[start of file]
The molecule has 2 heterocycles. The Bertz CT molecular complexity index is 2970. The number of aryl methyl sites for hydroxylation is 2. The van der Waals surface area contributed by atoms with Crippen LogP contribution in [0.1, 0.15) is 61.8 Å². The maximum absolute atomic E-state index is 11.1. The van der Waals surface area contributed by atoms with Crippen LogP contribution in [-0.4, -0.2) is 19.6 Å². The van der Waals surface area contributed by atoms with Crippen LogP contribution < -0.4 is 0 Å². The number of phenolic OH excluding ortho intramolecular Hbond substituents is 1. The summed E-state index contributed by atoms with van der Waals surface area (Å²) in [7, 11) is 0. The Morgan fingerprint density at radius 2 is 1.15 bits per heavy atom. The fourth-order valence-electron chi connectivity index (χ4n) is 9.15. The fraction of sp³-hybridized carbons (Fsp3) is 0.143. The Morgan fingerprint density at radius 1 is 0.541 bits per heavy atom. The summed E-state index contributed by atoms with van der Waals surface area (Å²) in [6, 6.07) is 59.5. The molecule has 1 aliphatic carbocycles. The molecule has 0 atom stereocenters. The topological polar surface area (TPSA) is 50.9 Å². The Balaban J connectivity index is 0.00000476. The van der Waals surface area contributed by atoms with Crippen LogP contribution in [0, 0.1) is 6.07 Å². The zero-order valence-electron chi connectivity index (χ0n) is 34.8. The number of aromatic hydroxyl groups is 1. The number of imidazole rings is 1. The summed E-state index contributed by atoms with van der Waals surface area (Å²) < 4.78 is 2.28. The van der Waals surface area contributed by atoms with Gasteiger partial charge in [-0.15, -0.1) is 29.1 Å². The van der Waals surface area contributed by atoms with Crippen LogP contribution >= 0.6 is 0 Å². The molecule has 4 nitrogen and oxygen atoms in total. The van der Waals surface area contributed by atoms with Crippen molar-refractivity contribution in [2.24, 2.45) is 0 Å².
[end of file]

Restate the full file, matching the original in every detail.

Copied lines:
The molecule has 2 heterocycles. The Bertz CT molecular complexity index is 2970. The number of aryl methyl sites for hydroxylation is 2. The van der Waals surface area contributed by atoms with Crippen LogP contribution in [0.1, 0.15) is 61.8 Å². The maximum absolute atomic E-state index is 11.1. The van der Waals surface area contributed by atoms with Crippen LogP contribution in [-0.4, -0.2) is 19.6 Å². The van der Waals surface area contributed by atoms with Crippen LogP contribution < -0.4 is 0 Å². The number of phenolic OH excluding ortho intramolecular Hbond substituents is 1. The summed E-state index contributed by atoms with van der Waals surface area (Å²) in [7, 11) is 0. The Morgan fingerprint density at radius 2 is 1.15 bits per heavy atom. The fourth-order valence-electron chi connectivity index (χ4n) is 9.15. The fraction of sp³-hybridized carbons (Fsp3) is 0.143. The Morgan fingerprint density at radius 1 is 0.541 bits per heavy atom. The summed E-state index contributed by atoms with van der Waals surface area (Å²) in [6, 6.07) is 59.5. The molecule has 1 aliphatic carbocycles. The molecule has 0 atom stereocenters. The topological polar surface area (TPSA) is 50.9 Å². The Balaban J connectivity index is 0.00000476. The van der Waals surface area contributed by atoms with Crippen LogP contribution in [0, 0.1) is 6.07 Å². The zero-order valence-electron chi connectivity index (χ0n) is 34.8. The number of aromatic hydroxyl groups is 1. The number of imidazole rings is 1. The summed E-state index contributed by atoms with van der Waals surface area (Å²) < 4.78 is 2.28. The van der Waals surface area contributed by atoms with Gasteiger partial charge in [-0.15, -0.1) is 29.1 Å². The van der Waals surface area contributed by atoms with Crippen LogP contribution >= 0.6 is 0 Å². The molecule has 4 nitrogen and oxygen atoms in total. The van der Waals surface area contributed by atoms with Crippen molar-refractivity contribution in [2.24, 2.45) is 0 Å².